The New Internet Has Forgotten About Value

You will have to excuse my ramblings in this post, but I am having one of those days where I am cleaning house on all of the services I’ve signed up for and no longer use. 

Every day we read about new startups from your Techcrunches, Mashables, and Om Malik’s of the world.  There is never a short supply of somebody starting something, even if that something is just a rip off + twist X of an existing company / service.  I’m involved in a number of startups myself and absolutely love the challenge of building something from the ground floor.  It’s stressful as hell, but very rewarding (even when things don’t work).

The niche play seems to have become the ultimate startup model.  I think the thought process of founders goes something like:

1. Pick an obscure niche where nobody plays.  i.e. – Blonde Female Lawyers who Own Pug Dogs.

2. Build some kind of social network / tool for these people, with an emphasis on social because that seems to be where the money is right?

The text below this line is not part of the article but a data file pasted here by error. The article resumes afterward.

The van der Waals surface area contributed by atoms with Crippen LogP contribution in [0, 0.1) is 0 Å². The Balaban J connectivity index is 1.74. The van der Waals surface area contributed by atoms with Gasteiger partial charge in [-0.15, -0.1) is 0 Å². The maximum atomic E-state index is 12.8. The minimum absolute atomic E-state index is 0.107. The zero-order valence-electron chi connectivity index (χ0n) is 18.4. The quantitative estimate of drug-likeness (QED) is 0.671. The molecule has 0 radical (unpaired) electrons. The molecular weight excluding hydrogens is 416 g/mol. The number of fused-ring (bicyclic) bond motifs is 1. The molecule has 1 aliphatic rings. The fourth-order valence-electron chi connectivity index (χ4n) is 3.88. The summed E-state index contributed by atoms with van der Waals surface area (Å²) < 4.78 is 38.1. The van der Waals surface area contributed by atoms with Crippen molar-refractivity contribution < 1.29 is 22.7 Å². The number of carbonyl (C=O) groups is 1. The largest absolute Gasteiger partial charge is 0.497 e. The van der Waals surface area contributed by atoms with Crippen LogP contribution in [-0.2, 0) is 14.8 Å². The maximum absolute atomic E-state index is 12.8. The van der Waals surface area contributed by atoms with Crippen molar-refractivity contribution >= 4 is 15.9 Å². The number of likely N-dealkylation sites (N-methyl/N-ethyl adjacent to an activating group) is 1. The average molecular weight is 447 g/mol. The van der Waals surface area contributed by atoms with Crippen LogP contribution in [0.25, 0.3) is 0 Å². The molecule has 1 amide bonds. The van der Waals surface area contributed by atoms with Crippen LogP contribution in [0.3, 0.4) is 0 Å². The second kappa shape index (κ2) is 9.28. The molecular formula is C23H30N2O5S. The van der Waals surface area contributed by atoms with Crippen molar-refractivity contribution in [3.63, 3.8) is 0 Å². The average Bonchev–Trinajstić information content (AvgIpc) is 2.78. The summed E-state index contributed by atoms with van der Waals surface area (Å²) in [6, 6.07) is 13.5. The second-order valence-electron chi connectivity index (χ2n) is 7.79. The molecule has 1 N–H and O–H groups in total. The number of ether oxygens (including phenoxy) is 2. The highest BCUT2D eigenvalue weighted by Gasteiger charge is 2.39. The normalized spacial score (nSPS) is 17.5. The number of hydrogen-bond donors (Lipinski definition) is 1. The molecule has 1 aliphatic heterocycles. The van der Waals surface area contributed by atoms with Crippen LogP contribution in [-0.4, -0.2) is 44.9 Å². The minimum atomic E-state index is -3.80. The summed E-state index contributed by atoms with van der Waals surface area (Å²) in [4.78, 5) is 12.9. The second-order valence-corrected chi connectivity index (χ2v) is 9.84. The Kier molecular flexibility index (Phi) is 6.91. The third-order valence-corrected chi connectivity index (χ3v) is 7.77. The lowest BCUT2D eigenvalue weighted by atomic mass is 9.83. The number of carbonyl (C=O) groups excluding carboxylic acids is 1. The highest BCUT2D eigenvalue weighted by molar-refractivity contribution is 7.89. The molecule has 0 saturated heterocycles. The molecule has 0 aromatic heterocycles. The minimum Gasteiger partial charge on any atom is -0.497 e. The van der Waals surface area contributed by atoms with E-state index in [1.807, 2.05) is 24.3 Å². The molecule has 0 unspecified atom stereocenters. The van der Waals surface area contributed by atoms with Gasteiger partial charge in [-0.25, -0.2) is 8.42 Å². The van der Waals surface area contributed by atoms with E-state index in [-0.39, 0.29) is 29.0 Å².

3. Launch said service.

My big question to all of these niche plays is, where’s the value? I’m a tech junky, so I try all kinds of new services and products just because they sound cool.  More often than not however, I stop using the new and shiny thing because it really doesn’t add much value to my life.  If it’s not helping me, and it isn’t an enormous amount of fun, good bye.  I’m sure it adds something for someone, but is it enough to hang the “viable business” hat on it?  I’m starting to question how much value Facebook brings to my life.  It was fun at first, but all it really does for me is enable the awkward haven’t seen you in 10 years conversation with old high school friends.

Don’t get me wrong, there are plenty of startups that have some really great value propositions.  Products like Xobni, Jott, Basecamp and services like Flickr, Twitter all bring solid value to their customers.  I actively use all of these except for Jott, which I would like to try.

I’m going to avoid naming names and picking on these companies as I don’ believe in cutting anybody down, but you have all seen one example of this type of business.  The ones that make you think “who the hell would use that?”, or “Do we really need another travel review site?”

If you are thinking about starting a company, take a step back and ask yourself if what you are thinking of doing is going to provide value to a decent sized target demographic.  I especially like ideas that have a value proposition which enables repeat customers or has a strong “sticky” effect.